For more information about [...], see Book Title by John Doe.

For more information about [...], see John Doe's Book Title

As far as I know, both versions are correct, but the first is more formal and is used more often.

But what about documents that doesn't have the same degree of our respect as books? For example, a group of very young students, about 10 years old, were asked by their teacher to write a story about cats, about 10 sentences. They just learn to write correctly, and they write stories like this one each lesson.

In such a case, is it best to refer to a story by girl who's name is Jane as "a story by Jane" or "Jane's story" if the teacher discuss these stories among adult persons, e.g., with other teachers?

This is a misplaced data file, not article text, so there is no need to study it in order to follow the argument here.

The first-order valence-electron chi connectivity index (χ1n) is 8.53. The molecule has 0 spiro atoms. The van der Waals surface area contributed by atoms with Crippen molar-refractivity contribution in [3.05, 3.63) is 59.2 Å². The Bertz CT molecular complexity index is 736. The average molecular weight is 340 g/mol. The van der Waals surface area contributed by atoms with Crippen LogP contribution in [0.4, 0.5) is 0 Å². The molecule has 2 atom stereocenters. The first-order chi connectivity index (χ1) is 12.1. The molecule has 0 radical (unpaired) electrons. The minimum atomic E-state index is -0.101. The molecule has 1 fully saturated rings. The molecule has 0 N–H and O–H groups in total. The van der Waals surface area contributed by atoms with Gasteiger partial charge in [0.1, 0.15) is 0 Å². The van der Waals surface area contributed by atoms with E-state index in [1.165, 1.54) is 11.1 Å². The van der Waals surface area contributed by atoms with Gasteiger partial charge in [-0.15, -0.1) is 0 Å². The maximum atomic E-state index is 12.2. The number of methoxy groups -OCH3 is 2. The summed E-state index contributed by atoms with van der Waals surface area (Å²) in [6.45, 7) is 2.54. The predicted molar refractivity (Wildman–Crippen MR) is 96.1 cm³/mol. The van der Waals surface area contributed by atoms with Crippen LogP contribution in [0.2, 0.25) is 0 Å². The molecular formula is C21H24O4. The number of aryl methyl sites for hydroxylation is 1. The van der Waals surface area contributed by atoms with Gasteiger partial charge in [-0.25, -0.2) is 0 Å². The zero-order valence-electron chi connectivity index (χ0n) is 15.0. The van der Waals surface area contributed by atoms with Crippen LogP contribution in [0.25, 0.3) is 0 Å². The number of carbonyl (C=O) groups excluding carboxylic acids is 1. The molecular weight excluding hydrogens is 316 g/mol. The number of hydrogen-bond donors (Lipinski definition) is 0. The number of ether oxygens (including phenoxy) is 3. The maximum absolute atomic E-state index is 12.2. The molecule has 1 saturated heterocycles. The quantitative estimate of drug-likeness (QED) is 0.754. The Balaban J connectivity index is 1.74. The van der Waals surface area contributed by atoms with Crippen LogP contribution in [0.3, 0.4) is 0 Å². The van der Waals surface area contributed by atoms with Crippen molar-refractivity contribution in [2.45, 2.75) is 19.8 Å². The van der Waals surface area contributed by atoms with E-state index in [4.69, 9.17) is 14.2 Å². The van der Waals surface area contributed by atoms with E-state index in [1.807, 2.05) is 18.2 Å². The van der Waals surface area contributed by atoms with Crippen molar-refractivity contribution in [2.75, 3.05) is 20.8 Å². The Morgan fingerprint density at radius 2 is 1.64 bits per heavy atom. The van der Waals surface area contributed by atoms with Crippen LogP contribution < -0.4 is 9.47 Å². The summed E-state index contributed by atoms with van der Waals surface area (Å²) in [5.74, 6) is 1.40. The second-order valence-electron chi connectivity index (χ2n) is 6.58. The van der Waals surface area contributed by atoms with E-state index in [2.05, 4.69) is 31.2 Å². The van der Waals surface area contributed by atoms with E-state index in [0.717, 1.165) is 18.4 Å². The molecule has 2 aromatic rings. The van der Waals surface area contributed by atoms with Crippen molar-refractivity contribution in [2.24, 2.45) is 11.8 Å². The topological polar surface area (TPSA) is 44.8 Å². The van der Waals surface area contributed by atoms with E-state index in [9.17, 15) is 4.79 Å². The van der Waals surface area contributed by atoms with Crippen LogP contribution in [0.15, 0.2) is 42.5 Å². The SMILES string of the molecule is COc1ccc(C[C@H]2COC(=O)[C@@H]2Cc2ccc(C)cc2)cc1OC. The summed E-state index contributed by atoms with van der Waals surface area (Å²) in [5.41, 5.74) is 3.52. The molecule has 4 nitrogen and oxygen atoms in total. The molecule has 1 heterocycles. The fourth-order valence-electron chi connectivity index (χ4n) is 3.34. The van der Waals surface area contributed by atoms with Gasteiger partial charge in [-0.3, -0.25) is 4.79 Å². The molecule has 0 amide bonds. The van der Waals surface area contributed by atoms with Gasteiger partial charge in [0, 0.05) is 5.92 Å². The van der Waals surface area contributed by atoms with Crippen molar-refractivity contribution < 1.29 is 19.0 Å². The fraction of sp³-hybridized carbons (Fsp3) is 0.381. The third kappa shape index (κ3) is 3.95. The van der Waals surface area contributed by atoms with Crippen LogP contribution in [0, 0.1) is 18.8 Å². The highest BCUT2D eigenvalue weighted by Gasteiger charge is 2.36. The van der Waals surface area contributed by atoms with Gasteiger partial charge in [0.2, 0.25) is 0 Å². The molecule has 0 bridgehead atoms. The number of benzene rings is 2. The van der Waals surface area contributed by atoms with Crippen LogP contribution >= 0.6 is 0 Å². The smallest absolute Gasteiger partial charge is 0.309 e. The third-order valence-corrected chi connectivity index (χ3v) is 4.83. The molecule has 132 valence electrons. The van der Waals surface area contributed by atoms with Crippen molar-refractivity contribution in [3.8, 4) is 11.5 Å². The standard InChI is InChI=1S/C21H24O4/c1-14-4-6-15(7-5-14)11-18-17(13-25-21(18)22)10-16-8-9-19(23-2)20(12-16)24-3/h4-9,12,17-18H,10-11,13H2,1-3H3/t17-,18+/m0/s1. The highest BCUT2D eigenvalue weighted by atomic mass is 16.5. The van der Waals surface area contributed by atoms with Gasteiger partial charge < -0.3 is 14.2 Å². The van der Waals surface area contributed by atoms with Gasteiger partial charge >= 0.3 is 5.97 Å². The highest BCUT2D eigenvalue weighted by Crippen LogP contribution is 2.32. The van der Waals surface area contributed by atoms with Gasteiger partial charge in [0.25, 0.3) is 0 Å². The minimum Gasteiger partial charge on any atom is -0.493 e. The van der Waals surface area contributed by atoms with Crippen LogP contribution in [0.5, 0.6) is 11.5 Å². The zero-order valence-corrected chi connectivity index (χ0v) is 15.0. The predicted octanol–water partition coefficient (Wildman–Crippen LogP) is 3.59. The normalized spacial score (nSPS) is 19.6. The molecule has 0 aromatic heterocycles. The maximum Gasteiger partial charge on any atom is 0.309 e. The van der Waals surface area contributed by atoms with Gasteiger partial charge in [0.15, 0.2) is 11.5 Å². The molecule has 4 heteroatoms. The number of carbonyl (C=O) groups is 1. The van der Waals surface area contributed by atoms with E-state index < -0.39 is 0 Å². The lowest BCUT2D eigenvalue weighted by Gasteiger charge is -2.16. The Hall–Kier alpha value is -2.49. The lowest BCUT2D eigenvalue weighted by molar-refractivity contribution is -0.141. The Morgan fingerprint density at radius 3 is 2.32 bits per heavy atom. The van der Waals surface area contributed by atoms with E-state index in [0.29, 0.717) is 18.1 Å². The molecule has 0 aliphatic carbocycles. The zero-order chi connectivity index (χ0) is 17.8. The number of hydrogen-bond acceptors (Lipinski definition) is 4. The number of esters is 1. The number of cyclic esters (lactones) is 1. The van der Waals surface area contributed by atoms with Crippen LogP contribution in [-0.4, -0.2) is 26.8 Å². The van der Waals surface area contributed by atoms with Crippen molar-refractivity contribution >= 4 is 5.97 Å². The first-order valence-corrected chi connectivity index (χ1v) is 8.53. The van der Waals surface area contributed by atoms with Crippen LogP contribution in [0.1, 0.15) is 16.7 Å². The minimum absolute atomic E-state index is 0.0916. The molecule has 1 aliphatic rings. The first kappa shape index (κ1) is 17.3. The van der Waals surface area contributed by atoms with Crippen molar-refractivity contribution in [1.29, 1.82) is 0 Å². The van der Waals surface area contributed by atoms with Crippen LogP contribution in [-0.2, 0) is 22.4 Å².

Isn't it that "a story by Jane" sounds too academical, too respectful when we talk about such "documents"?

1 Answer 1


Regardless of simplicity, you have to go with "a story by Jane".

"Jane's story" would likely be interpreted as a story about Jane. Possibly, if you add some additional description, it might avoid such confusion. For example:

"Jane's Story about Butterflies"

  • Yes. "Jane's story" is ambiguous.
    – Mary
    Commented Sep 11, 2021 at 20:38
  • Thanks. But if we talk about a case where there is no such an ambiguity, which version would you prefer? In other words, isn't that "an x by..." may sound too "serious" in some contexts? (x may be "story", "drawing", etc.)
    – user90726
    Commented Sep 11, 2021 at 20:42
  • I don't think it's any problem. But context about whose story and who's discussing it is important. Teachers should have a level of formality regarding students, though.
    – user3169
    Commented Sep 11, 2021 at 20:47

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